Two-plus years of hard work at The Creative Circus in Atlanta armed me with a steel crowbar (i.e., a black portfolio case of sweat equity) able to pry open ad agency doors and begin life anew as a copywriter.
Gig number one was at Moss/Dragoti, a small shop housed on the 20th floor of the legendary DDB building on Manhattan's Madison Avenue. (Maxwell Dane, one of the three founders of DDB—along with Bill Bernbach and Ned Doyle, in 1949—still had an office on the 20th floor; like some Notre Dame football player leaving the locker room, I used to tap the nameplate on his door heading to my desk.)
The buzz of my first week included filling out forms, my first professional writing assignment (!), loving the hustle and bustle of New York, and a coworker handing me a sheet of paper with a short poem titled "The Dash," by Linda Ellis, printed on it.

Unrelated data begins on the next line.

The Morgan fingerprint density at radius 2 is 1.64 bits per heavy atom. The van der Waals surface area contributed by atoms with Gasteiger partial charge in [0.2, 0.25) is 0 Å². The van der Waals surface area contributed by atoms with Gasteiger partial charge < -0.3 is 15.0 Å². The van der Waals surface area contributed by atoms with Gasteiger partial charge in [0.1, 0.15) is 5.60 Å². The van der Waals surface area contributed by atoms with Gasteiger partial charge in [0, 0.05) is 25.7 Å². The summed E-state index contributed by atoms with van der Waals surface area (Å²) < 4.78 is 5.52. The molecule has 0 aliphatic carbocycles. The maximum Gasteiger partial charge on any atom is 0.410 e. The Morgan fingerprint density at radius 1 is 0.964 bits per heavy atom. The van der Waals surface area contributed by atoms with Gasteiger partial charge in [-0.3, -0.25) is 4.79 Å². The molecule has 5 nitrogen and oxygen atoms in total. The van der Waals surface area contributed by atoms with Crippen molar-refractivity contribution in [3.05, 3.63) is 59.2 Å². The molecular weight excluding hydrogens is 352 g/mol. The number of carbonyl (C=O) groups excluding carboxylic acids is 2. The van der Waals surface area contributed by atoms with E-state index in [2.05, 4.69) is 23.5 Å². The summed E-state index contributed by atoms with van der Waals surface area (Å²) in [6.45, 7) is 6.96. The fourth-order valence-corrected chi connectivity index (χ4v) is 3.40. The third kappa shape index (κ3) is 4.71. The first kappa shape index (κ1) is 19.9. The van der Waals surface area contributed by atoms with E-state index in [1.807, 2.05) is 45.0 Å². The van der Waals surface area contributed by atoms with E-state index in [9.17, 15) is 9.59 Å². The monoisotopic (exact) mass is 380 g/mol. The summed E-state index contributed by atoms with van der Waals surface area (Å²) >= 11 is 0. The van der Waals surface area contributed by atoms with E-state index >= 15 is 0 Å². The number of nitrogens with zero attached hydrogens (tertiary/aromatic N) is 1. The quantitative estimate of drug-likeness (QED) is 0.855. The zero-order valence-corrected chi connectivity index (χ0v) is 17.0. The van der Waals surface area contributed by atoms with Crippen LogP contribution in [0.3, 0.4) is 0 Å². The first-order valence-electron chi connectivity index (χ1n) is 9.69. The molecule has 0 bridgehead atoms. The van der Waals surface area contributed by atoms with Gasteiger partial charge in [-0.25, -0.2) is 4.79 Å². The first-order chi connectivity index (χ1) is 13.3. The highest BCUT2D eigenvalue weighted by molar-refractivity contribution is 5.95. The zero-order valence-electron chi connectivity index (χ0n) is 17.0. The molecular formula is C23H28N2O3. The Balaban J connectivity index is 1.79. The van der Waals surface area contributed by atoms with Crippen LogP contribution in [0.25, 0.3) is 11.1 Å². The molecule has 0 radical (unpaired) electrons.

It was a little corny, but it also engraved on my imagination a simple perspective.
Corny sometimes sticks because m-dashes and n-dashes continue to play a dual role for me as both punctuation and reminders—reminders to keep working and praying and playing to make my life's story meaningful.